A bill to impose harsher sentences on career criminals found it tough going on Capitol Hill Thursday, surviving a committee vote only because an opponent to the bill voted in favor of the bill to give it the chance to be debated by all 75 members of the House.

In a 6-4 vote, lawmakers gave a favorable recommendation to HB40, a bill that would allow prosecutors to charge career criminals (those previously convicted of two or more other felonies) with offenses carrying enhanced prison terms.For example, if a career criminal commits a third-degree felony - an offense normally punishable by 0-to-5 years in prison - he would instead be charged with a second-degree felony punishable by 1-to-15 years in prison.

If he commits a second-degree felony, he could be charged with a first-degree felony punishable by five years to life in prison. If he is charged with a first-degree felony, tough minimum-mandatory sentences would apply.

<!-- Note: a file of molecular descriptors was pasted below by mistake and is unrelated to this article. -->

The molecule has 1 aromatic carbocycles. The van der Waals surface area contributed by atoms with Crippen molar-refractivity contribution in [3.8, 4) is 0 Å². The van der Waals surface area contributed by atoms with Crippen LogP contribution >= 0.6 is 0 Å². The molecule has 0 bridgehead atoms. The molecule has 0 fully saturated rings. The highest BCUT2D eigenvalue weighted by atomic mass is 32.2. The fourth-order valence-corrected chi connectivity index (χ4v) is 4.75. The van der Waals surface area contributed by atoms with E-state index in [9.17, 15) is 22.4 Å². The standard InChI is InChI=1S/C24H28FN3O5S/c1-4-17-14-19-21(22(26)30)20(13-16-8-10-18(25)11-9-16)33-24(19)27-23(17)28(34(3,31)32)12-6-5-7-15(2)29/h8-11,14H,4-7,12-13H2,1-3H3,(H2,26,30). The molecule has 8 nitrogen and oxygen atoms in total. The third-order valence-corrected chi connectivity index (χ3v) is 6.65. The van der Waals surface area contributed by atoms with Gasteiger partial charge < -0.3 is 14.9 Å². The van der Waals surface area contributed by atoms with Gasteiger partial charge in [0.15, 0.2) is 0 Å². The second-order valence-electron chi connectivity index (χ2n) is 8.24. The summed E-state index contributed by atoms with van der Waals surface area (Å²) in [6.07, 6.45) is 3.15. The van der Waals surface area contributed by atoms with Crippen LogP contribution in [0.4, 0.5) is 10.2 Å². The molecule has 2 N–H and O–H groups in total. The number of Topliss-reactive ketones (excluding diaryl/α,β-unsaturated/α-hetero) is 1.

"This Legislature stands for social values condemning a life of crime," said Rep. JoAnne Milner, D-Salt Lake, the bill's sponsor. "This bill is a safety net for incorrigibles."

Department of Corrections Executive Director Gary DeLand had no objections to the bill, saying the prison could handle the increased load.

Opponents to the bill argued, though, that it doesn't make sense to send people to prison for longer periods of time when the prisons are overcrowded already.

"We ought to give them the chance for rehabilitation. There's enough new criminals coming on line anyway," said Rep. Scott Holt, R-Syracuse.

Currently, the state's career-criminal statute allows prosecutors to charge the offender with a separate "habitual criminal" crime, an offense carrying a zero-to-5-year sentence.